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The Mind's Eye

The Mind's Eye Cover


Synopses & Reviews

Publisher Comments:

In The Minds Eye, Oliver Sacks tells the stories of people who are able to navigate the world and communicate with others despite losing what many of us consider indispensable senses and abilities: the power of speech, the capacity to recognize faces, the sense of three-dimensional space, the ability to read, the sense of sight. For all of these people, the challenge is to adapt to a radically new way of being in the world.

There is Lilian, a concert pianist who becomes unable to read music and is eventually unable even to recognize everyday objects, and Sue, a neurobiologist who has never seen in three dimensions, until she suddenly acquires stereoscopic vision in her fifties.

There is Pat, who reinvents herself as a loving grandmother and active member of her community, despite the fact that she has aphasia and cannot utter a sentence, and Howard, a prolific novelist who must find a way to continue his life as a writer even after a stroke destroys his ability to read.

And there is Dr. Sacks himself, who tells the story of his own eye cancer and the bizarre and disconcerting effects of losing vision to one side.

Sacks explores some very strange paradoxes—people who can see perfectly well but cannot recognize their own children, and blind people who become hyper-visual or who navigate by “tongue vision.” He also considers more fundamental questions: How do we see? How do we think? How important is internal imagery—or vision, for that matter? Why is it that, although writing is only five thousand years old, humans have a universal, seemingly innate, potential for reading?

The Minds Eye is a testament to the complexity of vision and the brain and to the power of creativity and adaptation. And it provides a whole new perspective on the power of language and communication, as we try to imagine what it is to see with another persons eyes, or another persons mind.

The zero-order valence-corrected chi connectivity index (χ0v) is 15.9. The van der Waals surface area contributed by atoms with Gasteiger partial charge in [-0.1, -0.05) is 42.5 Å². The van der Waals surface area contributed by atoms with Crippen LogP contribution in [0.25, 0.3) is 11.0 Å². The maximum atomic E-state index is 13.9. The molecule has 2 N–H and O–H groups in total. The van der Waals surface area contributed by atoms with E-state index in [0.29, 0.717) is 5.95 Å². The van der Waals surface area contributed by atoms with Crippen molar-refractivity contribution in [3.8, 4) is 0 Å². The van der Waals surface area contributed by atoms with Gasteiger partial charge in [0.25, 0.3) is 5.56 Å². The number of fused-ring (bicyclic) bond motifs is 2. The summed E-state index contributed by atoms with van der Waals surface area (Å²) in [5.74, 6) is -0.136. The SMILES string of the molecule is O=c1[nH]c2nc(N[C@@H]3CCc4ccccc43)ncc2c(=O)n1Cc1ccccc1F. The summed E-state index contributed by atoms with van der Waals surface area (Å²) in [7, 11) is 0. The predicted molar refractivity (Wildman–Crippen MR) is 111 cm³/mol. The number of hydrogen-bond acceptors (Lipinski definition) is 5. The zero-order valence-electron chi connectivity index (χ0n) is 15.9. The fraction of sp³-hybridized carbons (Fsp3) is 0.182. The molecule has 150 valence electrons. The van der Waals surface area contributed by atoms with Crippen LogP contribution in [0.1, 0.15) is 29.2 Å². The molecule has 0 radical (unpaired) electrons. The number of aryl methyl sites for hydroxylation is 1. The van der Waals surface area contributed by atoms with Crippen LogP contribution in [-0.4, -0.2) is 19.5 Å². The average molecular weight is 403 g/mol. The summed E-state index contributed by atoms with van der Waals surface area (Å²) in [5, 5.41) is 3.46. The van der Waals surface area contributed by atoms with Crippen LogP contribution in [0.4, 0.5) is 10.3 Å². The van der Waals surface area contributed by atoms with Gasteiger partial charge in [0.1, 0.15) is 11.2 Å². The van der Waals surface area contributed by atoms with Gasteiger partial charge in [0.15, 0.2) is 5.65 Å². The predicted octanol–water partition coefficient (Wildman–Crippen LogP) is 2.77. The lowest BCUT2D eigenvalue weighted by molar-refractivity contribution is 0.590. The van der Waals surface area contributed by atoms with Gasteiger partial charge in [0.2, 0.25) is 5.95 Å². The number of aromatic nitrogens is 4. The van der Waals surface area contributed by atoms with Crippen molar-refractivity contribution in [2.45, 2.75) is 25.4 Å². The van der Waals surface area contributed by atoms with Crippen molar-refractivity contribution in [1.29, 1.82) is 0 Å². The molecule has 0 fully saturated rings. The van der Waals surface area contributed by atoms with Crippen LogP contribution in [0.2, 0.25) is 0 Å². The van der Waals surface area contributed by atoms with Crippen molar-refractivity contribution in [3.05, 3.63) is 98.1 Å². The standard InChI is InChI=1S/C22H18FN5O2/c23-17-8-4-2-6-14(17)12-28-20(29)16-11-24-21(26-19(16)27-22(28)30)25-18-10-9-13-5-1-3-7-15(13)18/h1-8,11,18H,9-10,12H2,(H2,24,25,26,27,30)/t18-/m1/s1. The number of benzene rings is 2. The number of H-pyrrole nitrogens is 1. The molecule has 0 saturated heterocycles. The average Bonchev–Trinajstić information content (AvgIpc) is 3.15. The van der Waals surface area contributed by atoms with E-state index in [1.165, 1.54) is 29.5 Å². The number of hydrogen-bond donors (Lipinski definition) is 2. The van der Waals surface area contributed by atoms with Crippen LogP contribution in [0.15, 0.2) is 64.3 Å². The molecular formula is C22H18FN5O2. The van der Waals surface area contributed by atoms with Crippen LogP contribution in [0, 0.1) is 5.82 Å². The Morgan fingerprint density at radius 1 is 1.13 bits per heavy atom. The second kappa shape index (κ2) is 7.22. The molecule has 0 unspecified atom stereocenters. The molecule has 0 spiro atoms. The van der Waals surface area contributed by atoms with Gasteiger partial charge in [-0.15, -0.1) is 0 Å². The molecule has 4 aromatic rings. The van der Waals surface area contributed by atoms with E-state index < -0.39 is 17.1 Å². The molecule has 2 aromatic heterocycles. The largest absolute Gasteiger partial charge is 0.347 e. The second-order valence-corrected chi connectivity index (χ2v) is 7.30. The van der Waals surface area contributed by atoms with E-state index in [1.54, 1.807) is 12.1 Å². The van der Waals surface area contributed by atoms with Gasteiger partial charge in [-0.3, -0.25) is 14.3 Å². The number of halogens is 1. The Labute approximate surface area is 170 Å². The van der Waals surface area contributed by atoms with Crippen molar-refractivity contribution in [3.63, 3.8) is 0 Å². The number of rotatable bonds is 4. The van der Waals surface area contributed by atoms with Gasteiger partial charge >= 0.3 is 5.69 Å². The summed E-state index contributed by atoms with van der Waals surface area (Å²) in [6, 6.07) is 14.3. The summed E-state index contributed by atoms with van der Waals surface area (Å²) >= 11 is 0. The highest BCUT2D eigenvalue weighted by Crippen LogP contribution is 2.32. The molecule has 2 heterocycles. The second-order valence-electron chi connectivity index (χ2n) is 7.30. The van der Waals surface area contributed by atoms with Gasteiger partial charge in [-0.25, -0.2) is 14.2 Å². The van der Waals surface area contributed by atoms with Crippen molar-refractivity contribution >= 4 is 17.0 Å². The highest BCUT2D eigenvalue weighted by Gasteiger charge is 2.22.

From the Hardcover edition.



About the Author

OLIVER SACKS is a practising physician and the author of ten books, including Musicophilia, The Man Who Mistook His Wife for a Hat and Awakenings (which inspired the Oscar-nominated film). He lives in New York City, where he is a professor of neurology and psychiatry at Columbia University Medical Center, and Columbia's first Columbia University Artist.

From the Hardcover edition.

Product Details

Random House Audio Publishing Group
Read by:
Sacks, Oliver
Sacks, Oliver
Sacks, Oliver
Sacks, Oliver W.
Davidson, Richard
General Psychology & Psychiatry
Life Sciences - Human Anatomy & Physiology
Psychology-Mind and Consciousness
neurology;psychology;science;non-fiction;neuroscience;medicine;vision;brain;perception;blindness;sight;medical;neuropsychology;essays;case studies
neurology;psychology;science;non-fiction;neuroscience;medicine;vision;perception;brain;blindness;sight;medical;neuropsychology;case studies;essays;eyes
Edition Description:
Seven CD
Publication Date:
Grade Level:
5.94 x 5.19 x 1.15 in 0.51 lb

Related Subjects

» Audio Books » Science
» Health and Self-Help » Health and Medicine » Anatomy and Physiology
» Health and Self-Help » Health and Medicine » Vision
» Health and Self-Help » Psychology » Mind and Consciousness
» Health and Self-Help » Psychology » Schizophrenia and Psychotic Disorders

The Mind's Eye
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Product details pages Random House Audio - English 9780739383919 Reviews:
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